Lately, I have been feeling kind of down, however, I know there is hope. One of the world’s most prolific preachers, Charles Spurgeon, the Prince of Preachers, suffered from depression. And, after suffering a bout of depression, he preached, on November 7th, 1858, a sermon entitled “The Christian’s Heaviness and Rejoicing” based on 1 Peter 1:6, “Wherein ye greatly rejoice, though now for a season, if need be, ye are in heaviness through manifold temptations:” (1 Peter 1:6, KJV 1900).
And, he preached these words in the sermon, words that are true about depression, or heaviness, and rejoicing..
“When the child of God is sore-stricken and much depressed, the sweet hope, that living or dying, there is an inheritance incorruptible, reserved in heaven for him, may indeed make him greatly rejoice. He is drawing near the gates of death, and his spirit is in heaviness, for he has to leave behind him all his family and all that life holds dear. Besides, his sickness brings upon him naturally a depression of spirit. But you sit by his bedside, and you begin to talk to him of the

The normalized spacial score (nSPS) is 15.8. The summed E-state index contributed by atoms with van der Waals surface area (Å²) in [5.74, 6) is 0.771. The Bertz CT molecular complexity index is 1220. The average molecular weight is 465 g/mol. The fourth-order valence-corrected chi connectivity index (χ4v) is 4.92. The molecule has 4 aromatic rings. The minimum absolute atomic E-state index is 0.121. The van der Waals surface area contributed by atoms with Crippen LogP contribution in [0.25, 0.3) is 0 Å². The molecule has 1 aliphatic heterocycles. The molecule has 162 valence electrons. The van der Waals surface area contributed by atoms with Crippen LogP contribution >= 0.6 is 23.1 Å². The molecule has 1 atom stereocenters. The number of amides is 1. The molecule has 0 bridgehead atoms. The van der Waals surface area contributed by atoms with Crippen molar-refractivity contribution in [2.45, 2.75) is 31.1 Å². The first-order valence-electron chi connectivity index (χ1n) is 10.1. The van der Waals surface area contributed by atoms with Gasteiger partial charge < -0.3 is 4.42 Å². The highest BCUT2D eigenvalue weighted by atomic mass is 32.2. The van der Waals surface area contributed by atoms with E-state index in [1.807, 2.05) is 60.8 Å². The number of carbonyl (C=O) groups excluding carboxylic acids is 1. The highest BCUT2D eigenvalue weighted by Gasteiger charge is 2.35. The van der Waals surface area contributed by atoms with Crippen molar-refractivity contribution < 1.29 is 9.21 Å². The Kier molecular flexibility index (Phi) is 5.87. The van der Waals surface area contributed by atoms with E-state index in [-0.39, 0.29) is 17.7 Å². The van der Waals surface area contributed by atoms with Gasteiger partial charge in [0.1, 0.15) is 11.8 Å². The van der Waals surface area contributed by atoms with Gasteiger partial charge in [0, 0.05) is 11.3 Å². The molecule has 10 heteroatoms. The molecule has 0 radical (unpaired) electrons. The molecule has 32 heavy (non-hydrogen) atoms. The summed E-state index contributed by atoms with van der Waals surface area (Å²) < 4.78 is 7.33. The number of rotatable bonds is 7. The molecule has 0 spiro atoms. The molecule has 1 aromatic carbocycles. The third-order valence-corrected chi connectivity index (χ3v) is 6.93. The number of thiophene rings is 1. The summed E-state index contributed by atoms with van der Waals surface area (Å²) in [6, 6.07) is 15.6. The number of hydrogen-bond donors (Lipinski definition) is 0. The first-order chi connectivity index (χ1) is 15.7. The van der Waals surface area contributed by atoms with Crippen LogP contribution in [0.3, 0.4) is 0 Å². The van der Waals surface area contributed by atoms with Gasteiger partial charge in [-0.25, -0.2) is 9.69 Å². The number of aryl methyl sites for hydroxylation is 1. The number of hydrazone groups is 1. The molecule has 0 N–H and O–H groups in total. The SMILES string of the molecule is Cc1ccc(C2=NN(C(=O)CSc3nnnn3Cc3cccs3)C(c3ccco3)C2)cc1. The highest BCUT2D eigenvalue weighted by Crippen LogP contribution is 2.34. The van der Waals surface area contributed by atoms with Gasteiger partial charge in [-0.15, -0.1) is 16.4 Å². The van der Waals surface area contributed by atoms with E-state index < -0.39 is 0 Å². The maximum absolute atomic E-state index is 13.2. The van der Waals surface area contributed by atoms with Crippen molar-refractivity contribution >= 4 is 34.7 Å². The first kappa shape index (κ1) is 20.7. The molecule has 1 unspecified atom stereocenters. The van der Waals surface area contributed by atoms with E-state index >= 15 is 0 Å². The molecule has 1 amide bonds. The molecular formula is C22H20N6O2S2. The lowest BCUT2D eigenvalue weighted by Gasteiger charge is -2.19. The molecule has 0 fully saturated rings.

“Sweet fields beyond the swelling flood,
Arrayed in living green.”
You tell him of Canaan on the other side the Jordan—of the land that floweth with milk and honey—of the Lamb in the midst of the throne, and of all the glories which God hath prepared for them that love him; and you see his dull leaden eye light up with seraphic brightness, he shakes off his heaviness, and he begins to sing,
“On Jordan’s stormy banks I stand,
And cast a wishful eye,
To Canaan’s fair and happy land,
Where my possessions lie.””
Our God is an amazing God, and how He used Spurgeon with such words he spoke 156 years and 1 day ago to comfort my life now, is just more evidence to the awe and wonder of our God.
Spurgeon, C. H. (1858). The New Park Street Pulpit Sermons (Vol. 4, pp. 462–463). London; Glasgow: Passmore & Alabaster; James Paul; George John Stevenson; George Gallie.